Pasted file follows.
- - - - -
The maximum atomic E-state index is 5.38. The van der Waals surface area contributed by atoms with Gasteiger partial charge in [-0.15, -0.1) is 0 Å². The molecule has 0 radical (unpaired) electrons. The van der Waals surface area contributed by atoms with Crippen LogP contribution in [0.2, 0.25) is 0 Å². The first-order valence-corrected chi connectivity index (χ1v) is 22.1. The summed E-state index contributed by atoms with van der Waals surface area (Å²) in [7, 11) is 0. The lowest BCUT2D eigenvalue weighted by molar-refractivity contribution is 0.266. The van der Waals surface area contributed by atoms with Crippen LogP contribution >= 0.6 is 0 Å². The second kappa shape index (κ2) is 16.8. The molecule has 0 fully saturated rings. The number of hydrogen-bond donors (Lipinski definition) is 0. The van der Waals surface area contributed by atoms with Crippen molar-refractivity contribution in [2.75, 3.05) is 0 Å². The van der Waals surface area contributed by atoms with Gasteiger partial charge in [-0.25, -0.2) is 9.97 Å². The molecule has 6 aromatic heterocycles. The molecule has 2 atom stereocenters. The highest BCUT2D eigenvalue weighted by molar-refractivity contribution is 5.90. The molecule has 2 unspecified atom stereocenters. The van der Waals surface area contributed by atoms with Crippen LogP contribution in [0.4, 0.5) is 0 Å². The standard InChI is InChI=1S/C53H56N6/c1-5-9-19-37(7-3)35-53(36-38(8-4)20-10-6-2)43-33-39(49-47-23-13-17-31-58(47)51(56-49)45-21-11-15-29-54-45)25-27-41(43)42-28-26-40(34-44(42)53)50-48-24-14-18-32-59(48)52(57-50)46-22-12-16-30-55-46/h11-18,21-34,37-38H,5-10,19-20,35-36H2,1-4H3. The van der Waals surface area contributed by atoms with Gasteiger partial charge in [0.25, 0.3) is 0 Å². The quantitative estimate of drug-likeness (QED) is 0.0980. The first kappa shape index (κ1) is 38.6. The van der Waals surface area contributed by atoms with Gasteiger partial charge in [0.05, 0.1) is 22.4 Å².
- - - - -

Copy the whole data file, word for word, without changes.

The maximum atomic E-state index is 5.38. The van der Waals surface area contributed by atoms with Gasteiger partial charge in [-0.15, -0.1) is 0 Å². The molecule has 0 radical (unpaired) electrons. The van der Waals surface area contributed by atoms with Crippen LogP contribution in [0.2, 0.25) is 0 Å². The first-order valence-corrected chi connectivity index (χ1v) is 22.1. The summed E-state index contributed by atoms with van der Waals surface area (Å²) in [7, 11) is 0. The lowest BCUT2D eigenvalue weighted by molar-refractivity contribution is 0.266. The van der Waals surface area contributed by atoms with Crippen LogP contribution >= 0.6 is 0 Å². The second kappa shape index (κ2) is 16.8. The molecule has 0 fully saturated rings. The number of hydrogen-bond donors (Lipinski definition) is 0. The van der Waals surface area contributed by atoms with Crippen molar-refractivity contribution in [2.75, 3.05) is 0 Å². The van der Waals surface area contributed by atoms with Gasteiger partial charge in [-0.25, -0.2) is 9.97 Å². The molecule has 6 aromatic heterocycles. The molecule has 2 atom stereocenters. The highest BCUT2D eigenvalue weighted by molar-refractivity contribution is 5.90. The molecule has 2 unspecified atom stereocenters. The van der Waals surface area contributed by atoms with Crippen LogP contribution in [0.4, 0.5) is 0 Å². The standard InChI is InChI=1S/C53H56N6/c1-5-9-19-37(7-3)35-53(36-38(8-4)20-10-6-2)43-33-39(49-47-23-13-17-31-58(47)51(56-49)45-21-11-15-29-54-45)25-27-41(43)42-28-26-40(34-44(42)53)50-48-24-14-18-32-59(48)52(57-50)46-22-12-16-30-55-46/h11-18,21-34,37-38H,5-10,19-20,35-36H2,1-4H3. The van der Waals surface area contributed by atoms with Gasteiger partial charge in [0.25, 0.3) is 0 Å². The quantitative estimate of drug-likeness (QED) is 0.0980. The first kappa shape index (κ1) is 38.6. The van der Waals surface area contributed by atoms with Gasteiger partial charge in [0.05, 0.1) is 22.4 Å².